Beit She'arim National Park

Beit She'arim ( _he. בֵּית שְׁעָרִים), also known as Beth She'arim, is the archeological site of a Jewish town and necropolis. The site is part of the Beit She'arim National Park, which borders the town of Kiryat Tiv'on on the northeast and is located close to the modern moshav of Beit She'arim. It is situated 20 km east of Haifa in the southern foothills of the Lower Galilee. The park is managed by the Israel Nature and National Parks Protection Authority.

Beth She'arim was discovered by accident in 1936 by the Jewish watchman Alexander Zaïd, who was sent to live in the area while guarding the lands of the Jewish National Fund. [ [ Bet Shearim] The Jewish Magazine] In the 1930s and 1950s it was excavated by Benjamin Mazar and Nahman Avigad.

Most of the remains date from the 2nd to 4th century CE. A large number of individuals was buried in the more than twenty catacombs of the necropolis. Geographical references in inscriptions on the walls of the catacombs reveal that the necropolis was used by people from the town of Beit She'arim, from elsewhere in Galilee, and even from cities as far away as as Palmyra and Tyre. ["The Oxford encyclopedia of Archaeology in the Near East" considers Beth She'arim of international importance (Volume 1, p. 309-11); Tessa Rajak considers its importance regional ("The rabbinic dead and the Diaspora dead at Beth She’arim" in P. Schäfer (ed.), "The Talmud Yerushalmi and Graeco-Roman culture" 1 (Tübingen 1997), p. 349-66); S. Schwartz however, in "Imperialism and Jewish society, 200 B.C.E. to 640 C.E." (Princeton 2001), p. 153-8, plays down the importance of Beth She'arim.] Together with the images on walls and sarcophagi, the inscriptions show that the necropolis was used mainly, or only, by Jews. According to the Jerusalem Talmud [Kelaim 9, 32a-b.] Beit She'arim is the burial place of Rabbi Judah haNasi (Rabbi Judah the Prince), the head of the Sanhedrin. This is believed to be a major reason for the popularity of the necropolis in Late Antiquity. One of the catacombs (nr. 14) has been identified as Rabbi Judah's burial site. [E.g. "The Oxford encyclopedia of Archaeology in the Near East", Volume 1, p. 309-11. For a more cautious view see M. Jacobs, "Die Institution des jüdischen Patriarchen, eine quellen- und traditionskritische Studie zur Geschichte der Juden in der Spätantike" (Tübingen 1995), p. 247, n. 59.]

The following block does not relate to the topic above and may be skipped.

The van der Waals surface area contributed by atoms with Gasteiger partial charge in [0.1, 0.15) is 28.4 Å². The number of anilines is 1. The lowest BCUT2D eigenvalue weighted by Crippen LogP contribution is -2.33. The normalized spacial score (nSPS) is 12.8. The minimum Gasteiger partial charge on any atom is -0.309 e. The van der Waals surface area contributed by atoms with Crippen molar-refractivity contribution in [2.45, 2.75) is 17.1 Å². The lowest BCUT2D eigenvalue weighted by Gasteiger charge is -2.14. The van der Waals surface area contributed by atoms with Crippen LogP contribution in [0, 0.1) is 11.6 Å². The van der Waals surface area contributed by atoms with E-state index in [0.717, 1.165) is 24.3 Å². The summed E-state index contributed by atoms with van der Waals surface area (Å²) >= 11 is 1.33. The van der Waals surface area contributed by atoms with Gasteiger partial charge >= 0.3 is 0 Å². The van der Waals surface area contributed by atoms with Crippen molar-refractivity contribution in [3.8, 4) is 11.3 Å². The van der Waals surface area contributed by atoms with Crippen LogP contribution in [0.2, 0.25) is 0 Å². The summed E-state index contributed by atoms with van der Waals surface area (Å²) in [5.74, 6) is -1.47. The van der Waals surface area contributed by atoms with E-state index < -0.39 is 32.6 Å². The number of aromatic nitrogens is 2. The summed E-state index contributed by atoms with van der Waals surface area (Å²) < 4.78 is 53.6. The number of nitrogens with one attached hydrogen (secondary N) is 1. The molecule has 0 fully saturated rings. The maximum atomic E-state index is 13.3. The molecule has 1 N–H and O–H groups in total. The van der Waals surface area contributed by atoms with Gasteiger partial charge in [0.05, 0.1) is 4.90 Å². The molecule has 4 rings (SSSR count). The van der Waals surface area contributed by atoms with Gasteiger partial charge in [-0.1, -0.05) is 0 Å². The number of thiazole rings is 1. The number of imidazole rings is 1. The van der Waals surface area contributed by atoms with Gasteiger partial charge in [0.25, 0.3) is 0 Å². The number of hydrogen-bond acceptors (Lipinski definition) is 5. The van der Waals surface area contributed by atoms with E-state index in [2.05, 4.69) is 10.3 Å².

External links

* [ Pictures of Beit She'arim] Israel in Photos

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